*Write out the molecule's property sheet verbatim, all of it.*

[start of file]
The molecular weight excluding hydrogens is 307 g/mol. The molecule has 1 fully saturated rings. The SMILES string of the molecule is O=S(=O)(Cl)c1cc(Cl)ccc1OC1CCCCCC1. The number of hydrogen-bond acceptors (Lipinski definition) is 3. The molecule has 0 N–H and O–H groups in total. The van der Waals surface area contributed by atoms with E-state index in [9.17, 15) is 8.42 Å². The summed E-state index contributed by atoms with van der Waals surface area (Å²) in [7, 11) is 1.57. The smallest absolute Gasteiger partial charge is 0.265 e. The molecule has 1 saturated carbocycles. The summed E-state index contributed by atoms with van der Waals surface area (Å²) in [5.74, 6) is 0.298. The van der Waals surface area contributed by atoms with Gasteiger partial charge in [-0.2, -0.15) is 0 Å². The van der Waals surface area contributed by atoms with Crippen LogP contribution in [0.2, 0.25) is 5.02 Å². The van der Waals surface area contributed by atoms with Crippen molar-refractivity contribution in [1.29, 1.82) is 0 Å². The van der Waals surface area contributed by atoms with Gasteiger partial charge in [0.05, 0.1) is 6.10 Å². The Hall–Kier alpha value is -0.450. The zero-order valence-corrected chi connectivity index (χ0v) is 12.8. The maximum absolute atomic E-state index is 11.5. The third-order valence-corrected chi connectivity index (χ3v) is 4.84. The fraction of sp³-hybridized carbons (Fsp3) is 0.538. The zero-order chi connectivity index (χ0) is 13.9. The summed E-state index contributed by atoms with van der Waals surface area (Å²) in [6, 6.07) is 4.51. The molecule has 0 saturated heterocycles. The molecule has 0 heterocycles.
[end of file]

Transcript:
The molecular weight excluding hydrogens is 307 g/mol. The molecule has 1 fully saturated rings. The SMILES string of the molecule is O=S(=O)(Cl)c1cc(Cl)ccc1OC1CCCCCC1. The number of hydrogen-bond acceptors (Lipinski definition) is 3. The molecule has 0 N–H and O–H groups in total. The van der Waals surface area contributed by atoms with E-state index in [9.17, 15) is 8.42 Å². The summed E-state index contributed by atoms with van der Waals surface area (Å²) in [7, 11) is 1.57. The smallest absolute Gasteiger partial charge is 0.265 e. The molecule has 1 saturated carbocycles. The summed E-state index contributed by atoms with van der Waals surface area (Å²) in [5.74, 6) is 0.298. The van der Waals surface area contributed by atoms with Gasteiger partial charge in [-0.2, -0.15) is 0 Å². The van der Waals surface area contributed by atoms with Crippen LogP contribution in [0.2, 0.25) is 5.02 Å². The van der Waals surface area contributed by atoms with Crippen molar-refractivity contribution in [1.29, 1.82) is 0 Å². The van der Waals surface area contributed by atoms with Gasteiger partial charge in [0.05, 0.1) is 6.10 Å². The Hall–Kier alpha value is -0.450. The zero-order valence-corrected chi connectivity index (χ0v) is 12.8. The maximum absolute atomic E-state index is 11.5. The third-order valence-corrected chi connectivity index (χ3v) is 4.84. The fraction of sp³-hybridized carbons (Fsp3) is 0.538. The zero-order chi connectivity index (χ0) is 13.9. The summed E-state index contributed by atoms with van der Waals surface area (Å²) in [6, 6.07) is 4.51. The molecule has 0 saturated heterocycles. The molecule has 0 heterocycles.